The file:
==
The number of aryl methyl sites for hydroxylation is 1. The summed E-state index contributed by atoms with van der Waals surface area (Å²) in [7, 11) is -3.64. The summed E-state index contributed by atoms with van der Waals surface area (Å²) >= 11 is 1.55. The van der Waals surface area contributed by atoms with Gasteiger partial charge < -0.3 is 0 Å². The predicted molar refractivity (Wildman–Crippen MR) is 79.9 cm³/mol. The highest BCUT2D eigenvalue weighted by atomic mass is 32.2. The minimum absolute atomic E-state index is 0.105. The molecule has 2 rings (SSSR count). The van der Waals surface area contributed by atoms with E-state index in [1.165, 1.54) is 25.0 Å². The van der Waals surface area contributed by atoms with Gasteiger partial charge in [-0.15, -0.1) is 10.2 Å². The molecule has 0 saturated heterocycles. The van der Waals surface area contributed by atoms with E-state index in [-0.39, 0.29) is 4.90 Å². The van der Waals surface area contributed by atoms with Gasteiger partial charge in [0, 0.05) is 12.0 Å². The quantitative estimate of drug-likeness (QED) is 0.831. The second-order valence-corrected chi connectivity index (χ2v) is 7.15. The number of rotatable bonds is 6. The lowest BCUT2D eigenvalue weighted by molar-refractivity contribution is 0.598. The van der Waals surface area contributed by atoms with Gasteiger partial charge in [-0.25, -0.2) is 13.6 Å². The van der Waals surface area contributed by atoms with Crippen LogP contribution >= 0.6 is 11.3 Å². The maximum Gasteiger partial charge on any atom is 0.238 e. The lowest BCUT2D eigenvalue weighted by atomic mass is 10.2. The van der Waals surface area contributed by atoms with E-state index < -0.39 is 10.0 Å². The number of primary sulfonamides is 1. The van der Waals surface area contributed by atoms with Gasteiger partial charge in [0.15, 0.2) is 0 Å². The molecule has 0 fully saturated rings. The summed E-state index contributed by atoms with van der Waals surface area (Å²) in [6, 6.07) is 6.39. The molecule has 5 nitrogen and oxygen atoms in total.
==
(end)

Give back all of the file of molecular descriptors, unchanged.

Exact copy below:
The number of aryl methyl sites for hydroxylation is 1. The summed E-state index contributed by atoms with van der Waals surface area (Å²) in [7, 11) is -3.64. The summed E-state index contributed by atoms with van der Waals surface area (Å²) >= 11 is 1.55. The van der Waals surface area contributed by atoms with Gasteiger partial charge < -0.3 is 0 Å². The predicted molar refractivity (Wildman–Crippen MR) is 79.9 cm³/mol. The highest BCUT2D eigenvalue weighted by atomic mass is 32.2. The minimum absolute atomic E-state index is 0.105. The molecule has 2 rings (SSSR count). The van der Waals surface area contributed by atoms with E-state index in [1.165, 1.54) is 25.0 Å². The van der Waals surface area contributed by atoms with Gasteiger partial charge in [-0.15, -0.1) is 10.2 Å². The molecule has 0 saturated heterocycles. The van der Waals surface area contributed by atoms with E-state index in [-0.39, 0.29) is 4.90 Å². The van der Waals surface area contributed by atoms with Gasteiger partial charge in [0, 0.05) is 12.0 Å². The quantitative estimate of drug-likeness (QED) is 0.831. The second-order valence-corrected chi connectivity index (χ2v) is 7.15. The number of rotatable bonds is 6. The lowest BCUT2D eigenvalue weighted by molar-refractivity contribution is 0.598. The van der Waals surface area contributed by atoms with Gasteiger partial charge in [-0.25, -0.2) is 13.6 Å². The van der Waals surface area contributed by atoms with Crippen LogP contribution >= 0.6 is 11.3 Å². The maximum Gasteiger partial charge on any atom is 0.238 e. The lowest BCUT2D eigenvalue weighted by atomic mass is 10.2. The van der Waals surface area contributed by atoms with E-state index < -0.39 is 10.0 Å². The number of primary sulfonamides is 1. The van der Waals surface area contributed by atoms with Gasteiger partial charge in [0.15, 0.2) is 0 Å². The molecule has 0 fully saturated rings. The summed E-state index contributed by atoms with van der Waals surface area (Å²) in [6, 6.07) is 6.39. The molecule has 5 nitrogen and oxygen atoms in total.